What is the hypothalamus?

Quick Answer
A region of the brain that functions as the control center for all autonomic regulatory activities of the body.
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Structure and Functions

The hypothalamus is a small, cone-shaped structure located near the center of the brain immediately below the thalamus. The hypothalamus has many nuclei and fiber tracts. It forms part of the walls and floor of the central chamber of the cerebral ventricles, which is known as the third ventricle. Neurons in the hypothalamus extend axons to the pituitary gland that is hanging on a stalk underneath the hypothalamus.

The hypothalamus controls many automatic functions of the body. Its overall function is to maintain normal, healthy conditions in the body by governing the autonomic nervous system and controlling pituitary output. Its specific functions are controlling the release of eight major hormones in the body, regulating body temperature, controlling food and water intake, controlling daily cycles in physiological state and behavior, mediating emotional responses, and regulating sexual behavior and reproduction.

Disorders and Diseases

If the hypothalamus is not functioning properly, the autonomic nervous system can send wrong neurosignals to the body that can make the victim feel stressed and emotionally empty. This can lead to disordered sleep, dysfunction of the immune system, altered body temperature, or multiple hormonal dysfunctions. These conditions often lead to depression, hyperactivity, malfunctioning of normal brain and limbic activities, or abnormal responses to stress. Disturbances in neural pathways that connect the hypothalamus and thalamus and control mood appear to be related to some of the symptoms of schizophrenia.

Obesity and related disorders are directly related to the critical role that the hypothalamus plays in the central regulation of appetite and metabolism. Insufficient production of antidiuretic hormone by the hypothalamus may cause diabetes insipidus. When the thirst center in the anterior hypothalamus is stimulated, polydipsia occurs, which can lead to polyuria.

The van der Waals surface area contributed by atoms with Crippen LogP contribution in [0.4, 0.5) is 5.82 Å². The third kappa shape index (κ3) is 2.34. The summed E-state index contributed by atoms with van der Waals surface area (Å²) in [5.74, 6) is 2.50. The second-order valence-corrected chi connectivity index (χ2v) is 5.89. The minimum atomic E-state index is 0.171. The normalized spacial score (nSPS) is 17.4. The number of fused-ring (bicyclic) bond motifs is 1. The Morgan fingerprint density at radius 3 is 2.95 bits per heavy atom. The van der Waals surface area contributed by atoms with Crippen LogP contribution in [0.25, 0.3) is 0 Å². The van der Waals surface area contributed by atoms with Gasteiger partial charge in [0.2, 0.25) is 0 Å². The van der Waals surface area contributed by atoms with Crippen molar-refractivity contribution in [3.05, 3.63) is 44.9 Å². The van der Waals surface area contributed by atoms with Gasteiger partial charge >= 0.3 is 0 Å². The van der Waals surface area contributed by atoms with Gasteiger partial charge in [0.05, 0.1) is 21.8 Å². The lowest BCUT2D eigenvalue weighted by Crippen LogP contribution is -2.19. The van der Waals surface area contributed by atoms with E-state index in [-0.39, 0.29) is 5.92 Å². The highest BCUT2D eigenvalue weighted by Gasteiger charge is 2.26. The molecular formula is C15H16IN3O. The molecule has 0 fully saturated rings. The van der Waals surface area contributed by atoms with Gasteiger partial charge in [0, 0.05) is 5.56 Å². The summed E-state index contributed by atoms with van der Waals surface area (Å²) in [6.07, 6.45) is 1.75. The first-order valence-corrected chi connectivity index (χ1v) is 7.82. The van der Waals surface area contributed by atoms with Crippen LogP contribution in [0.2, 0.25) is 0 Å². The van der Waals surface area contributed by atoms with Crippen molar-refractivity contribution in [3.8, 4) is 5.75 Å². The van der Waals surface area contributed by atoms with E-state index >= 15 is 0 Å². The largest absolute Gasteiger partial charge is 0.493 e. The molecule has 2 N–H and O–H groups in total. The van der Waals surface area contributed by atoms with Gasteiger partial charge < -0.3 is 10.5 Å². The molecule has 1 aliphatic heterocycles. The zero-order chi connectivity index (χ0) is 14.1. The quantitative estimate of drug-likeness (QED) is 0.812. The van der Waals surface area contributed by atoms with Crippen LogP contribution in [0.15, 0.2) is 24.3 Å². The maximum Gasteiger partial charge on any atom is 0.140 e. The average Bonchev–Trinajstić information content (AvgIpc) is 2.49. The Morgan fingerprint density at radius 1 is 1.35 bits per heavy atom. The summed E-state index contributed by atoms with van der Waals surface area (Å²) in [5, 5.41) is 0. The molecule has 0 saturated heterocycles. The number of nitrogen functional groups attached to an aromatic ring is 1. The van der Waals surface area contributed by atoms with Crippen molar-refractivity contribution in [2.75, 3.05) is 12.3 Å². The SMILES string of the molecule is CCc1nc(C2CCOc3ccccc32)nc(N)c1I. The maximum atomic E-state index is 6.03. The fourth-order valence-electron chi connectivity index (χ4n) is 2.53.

Treatment of hypothalamic disorders depends on the cause of the dysfunction. If it is due to a tumor, the growth is either surgically removed or treated with radiation. If it is due to hormonal deficiencies, the missing hormones are replaced. Other specific treatments may be applied if the malfunction is due to infection, bleeding, or other causes.

Perspective and Prospects

The homeostatic function of the hypothalamus was suggested by Claude Bernard in the late 1800s. Many initial studies were focused on identifying the boundaries, structural components, nuclei, tracts, and interconnections of the hypothalamus. During the latter half of the twentieth century, interest shifted to the functions of the hypothalamus that were involved in emotional expression, disease, controlling metabolism, and producing neuroendocrine secretions. This emphasis has led to a better understanding and treatment of medical problems and chemical imbalances associated with hypothalamic dysfunctions.

Bibliography

Hadley, Mac E., and Jon E. Levine. Endocrinology 6th ed. Upper Saddle River, N.J.: Pearson, 2007.

Jasmin, Luc. "Hypothalamus." MedlinePlus, November 2, 2012.

Norwood, Diane Voyatzis. "Diabetes Insipidus." Health Library, March 15, 2013.

Rennert, Nancy J. "Hypothalamus." MedlinePlus, December 11, 2011.

Stoll, Walt, and Jan DeCourtney. Recapture Your Health. Boulder, Colo.: Sunrise Health Coach, 2006.

Swaab, Dick F. Human Hypothalamus: Basic and Clinical Aspects, Part 2: Handbook of Clinical Neurology. Amsterdam: Elsevier, 2003.